Harnessing flower power in Gaza

By Khaled Diab

The Dutch have employed some novel flower power to persuade to relax its embargo on . Now it's time to end the .

February 2009

Valentine's Day – that festival of naff consumerism and kitsch infatuation – is not an occasion close to our heart. Love is a year-round ethereal pursuit and efforts to box it in on a particular day or package it in the form of cards, chocolates and does not appeal.

But this year, I'm feeling a little more charitable towards old Saint Valentine after he made a foray into the Middle East. While Gazans, living amid the rubble of the recent Israeli invasion, are unlikely to be celebrating Valentine's this year, the festival could mark a small step towards breaking the siege under which they live.

Literally, in a display of flower power in action, the Dutch government persuaded Israel to loosen its blockade of Gaza and let through a shipment of Valentine's carnations destined for the Netherlands – the first exports from Gaza in a year.

The Dutch Foreign Minister Maxime Verhagen decided that the best way his country could start to mend fences was to say it with flowers. “The Netherlands would like to help the Palestinians pick up the pieces and give them a chance for a better future through Israeli-Palestinian economic co-operation,” he said.

It may surprise many to learn that the Netherlands, the world's foremost flower trader, is importing carnations from Gaza, where more things seem to go boom than bloom. However, prior to the Israeli embargo, Gaza had a blossoming flower industry.

With its mild coastal climate and well-drained soil, the Gaza Strip is ideal for commercial flower cultivation. As a reflection of this, there are more than a hundred small flowers farms across the Gaza Strip, and they employ some 7,000 farm workers. But Israel has barred even this harmless cash earner – a wilting wreath on the tombstone of the Gazan economy.

“Shame on Israel. But shame on the Palestinian Authority, too… And shame on the European Union, because they have done nothing either. Why are they standing back in silence and allowing this to happen to us. Tell me – what is the security risk in exporting flowers?” asked one despondent farmer last year.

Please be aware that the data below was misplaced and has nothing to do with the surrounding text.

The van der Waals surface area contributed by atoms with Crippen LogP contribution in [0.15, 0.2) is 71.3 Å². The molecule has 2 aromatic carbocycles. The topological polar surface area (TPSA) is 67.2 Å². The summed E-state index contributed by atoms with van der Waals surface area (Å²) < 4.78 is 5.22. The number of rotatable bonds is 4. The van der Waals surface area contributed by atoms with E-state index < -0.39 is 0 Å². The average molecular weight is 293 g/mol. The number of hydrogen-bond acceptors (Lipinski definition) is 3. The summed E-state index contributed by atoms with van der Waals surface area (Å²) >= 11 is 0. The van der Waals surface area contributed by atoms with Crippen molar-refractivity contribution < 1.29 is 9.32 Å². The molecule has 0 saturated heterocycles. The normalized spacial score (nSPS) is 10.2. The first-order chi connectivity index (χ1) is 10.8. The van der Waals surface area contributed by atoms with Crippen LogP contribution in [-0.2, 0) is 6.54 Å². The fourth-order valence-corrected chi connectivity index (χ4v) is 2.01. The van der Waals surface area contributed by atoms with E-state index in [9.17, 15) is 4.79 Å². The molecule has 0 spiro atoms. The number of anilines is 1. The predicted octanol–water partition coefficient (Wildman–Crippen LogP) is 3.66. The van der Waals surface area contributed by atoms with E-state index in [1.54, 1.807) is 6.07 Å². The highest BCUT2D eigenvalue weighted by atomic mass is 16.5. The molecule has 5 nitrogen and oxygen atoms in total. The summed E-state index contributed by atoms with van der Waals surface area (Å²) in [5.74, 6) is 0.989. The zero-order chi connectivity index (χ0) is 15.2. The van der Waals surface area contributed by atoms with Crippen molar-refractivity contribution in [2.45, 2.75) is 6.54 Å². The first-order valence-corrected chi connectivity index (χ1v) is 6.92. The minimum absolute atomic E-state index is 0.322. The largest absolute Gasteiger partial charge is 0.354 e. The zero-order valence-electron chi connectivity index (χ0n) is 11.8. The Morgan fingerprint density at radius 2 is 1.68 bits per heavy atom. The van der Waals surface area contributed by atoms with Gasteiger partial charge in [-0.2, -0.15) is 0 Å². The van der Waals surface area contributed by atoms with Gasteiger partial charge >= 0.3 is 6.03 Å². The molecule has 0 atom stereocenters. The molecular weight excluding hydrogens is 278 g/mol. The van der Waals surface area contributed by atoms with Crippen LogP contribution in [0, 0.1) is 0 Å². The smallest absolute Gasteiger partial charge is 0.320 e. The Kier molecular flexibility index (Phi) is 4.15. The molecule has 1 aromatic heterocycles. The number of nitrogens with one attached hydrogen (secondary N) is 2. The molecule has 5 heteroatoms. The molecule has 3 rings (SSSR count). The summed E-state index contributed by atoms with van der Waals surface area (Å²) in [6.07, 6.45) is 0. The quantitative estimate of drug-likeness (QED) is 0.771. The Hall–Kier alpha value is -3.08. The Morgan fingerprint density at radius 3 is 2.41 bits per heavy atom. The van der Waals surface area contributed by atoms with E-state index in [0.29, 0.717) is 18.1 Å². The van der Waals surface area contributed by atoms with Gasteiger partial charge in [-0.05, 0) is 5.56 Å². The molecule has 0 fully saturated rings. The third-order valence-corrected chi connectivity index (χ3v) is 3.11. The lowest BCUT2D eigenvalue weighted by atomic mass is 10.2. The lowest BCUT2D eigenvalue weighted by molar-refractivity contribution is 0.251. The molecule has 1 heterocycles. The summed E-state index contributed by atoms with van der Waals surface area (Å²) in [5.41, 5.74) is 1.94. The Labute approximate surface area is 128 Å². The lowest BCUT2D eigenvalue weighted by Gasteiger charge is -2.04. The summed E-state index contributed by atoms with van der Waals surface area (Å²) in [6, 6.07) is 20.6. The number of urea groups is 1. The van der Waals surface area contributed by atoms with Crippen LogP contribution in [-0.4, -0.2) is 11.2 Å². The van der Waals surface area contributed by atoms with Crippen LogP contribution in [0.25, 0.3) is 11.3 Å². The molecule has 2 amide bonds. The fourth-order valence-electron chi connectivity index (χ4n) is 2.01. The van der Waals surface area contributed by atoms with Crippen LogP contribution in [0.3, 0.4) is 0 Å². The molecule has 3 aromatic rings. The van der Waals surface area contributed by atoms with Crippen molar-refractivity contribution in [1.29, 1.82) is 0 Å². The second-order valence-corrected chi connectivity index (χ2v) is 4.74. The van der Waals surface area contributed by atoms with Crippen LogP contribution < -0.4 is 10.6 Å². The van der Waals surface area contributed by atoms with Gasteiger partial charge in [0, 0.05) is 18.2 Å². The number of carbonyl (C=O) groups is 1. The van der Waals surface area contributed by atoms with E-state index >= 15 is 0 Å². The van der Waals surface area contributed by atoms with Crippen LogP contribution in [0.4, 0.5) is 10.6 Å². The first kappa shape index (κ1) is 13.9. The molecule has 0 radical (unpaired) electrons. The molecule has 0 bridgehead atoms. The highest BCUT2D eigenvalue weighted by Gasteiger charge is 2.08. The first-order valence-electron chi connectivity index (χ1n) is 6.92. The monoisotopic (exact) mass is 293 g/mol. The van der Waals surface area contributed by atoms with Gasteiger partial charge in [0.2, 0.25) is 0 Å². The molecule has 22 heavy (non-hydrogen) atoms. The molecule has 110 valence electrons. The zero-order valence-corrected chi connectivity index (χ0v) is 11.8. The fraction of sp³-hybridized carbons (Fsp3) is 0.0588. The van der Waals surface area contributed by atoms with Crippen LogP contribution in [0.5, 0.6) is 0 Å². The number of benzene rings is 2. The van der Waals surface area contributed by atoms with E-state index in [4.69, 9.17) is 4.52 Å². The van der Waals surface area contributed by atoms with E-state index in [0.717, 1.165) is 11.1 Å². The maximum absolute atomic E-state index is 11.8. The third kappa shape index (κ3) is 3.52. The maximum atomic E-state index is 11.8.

The Gaza Flower Growers' Association estimates that the Strip used to export some 40 million flowers a year – other estimates are as much as double that. “We had to feed the flowers to the animals because we couldn't export them,” said Mohammed Khalil, the association's head. “We are afraid of losing our reputation in Europe and are afraid to plan ahead.”

While the 25,000 flowers that have been let through are hardly going to make much of a difference to the desperate situation in Gaza – which is grappling with mass unemployment, severe food shortages and a $2 billion tab for the recent destruction – the gesture does carry a symbolic value which highlights, somewhat poetically, the human tragedy Israel's longstanding blockade has triggered.

Now it's time for Israel to realise that showing a little bit of love for Valentine's is not enough; it, and the international community, must break the stranglehold on Gaza and end the embargo. Likewise, Egypt must open its borders crossing, too.

This column appeared in The Guardian Unlimited's Comment is Free section on 14 February 2009. Read the related discussion.

Author

  • Khaled Diab

    Khaled Diab is an award-winning journalist, blogger and writer who has been based in Tunis, Jerusalem, Brussels, Geneva and Cairo. Khaled also gives talks and is regularly interviewed by the print and audiovisual media. Khaled Diab is the author of two books: Islam for the Politically Incorrect (2017) and Intimate Enemies: Living with Israelis and Palestinians in the Holy Land (2014). In 2014, the Anna Lindh Foundation awarded Khaled its Mediterranean Journalist Award in the press category. This website, The Chronikler, won the 2012 Best of the Blogs (BOBs) for the best English-language blog. Khaled was longlisted for the Orwell journalism prize in 2020. In addition, Khaled works as communications director for an environmental NGO based in Brussels. He has also worked as a communications consultant to intergovernmental organisations, such as the and the UN, as well as civil society. Khaled lives with his beautiful and brilliant wife, Katleen, who works in humanitarian aid. The foursome is completed by Iskander, their smart, creative and artistic son, and Sky, their mischievous and footballing cat. Egyptian by birth, Khaled's life has been divided between the Middle East and Europe. He grew up in Egypt and the UK, and has lived in , on and off, since 2001. He holds dual Egyptian-Belgian nationality.

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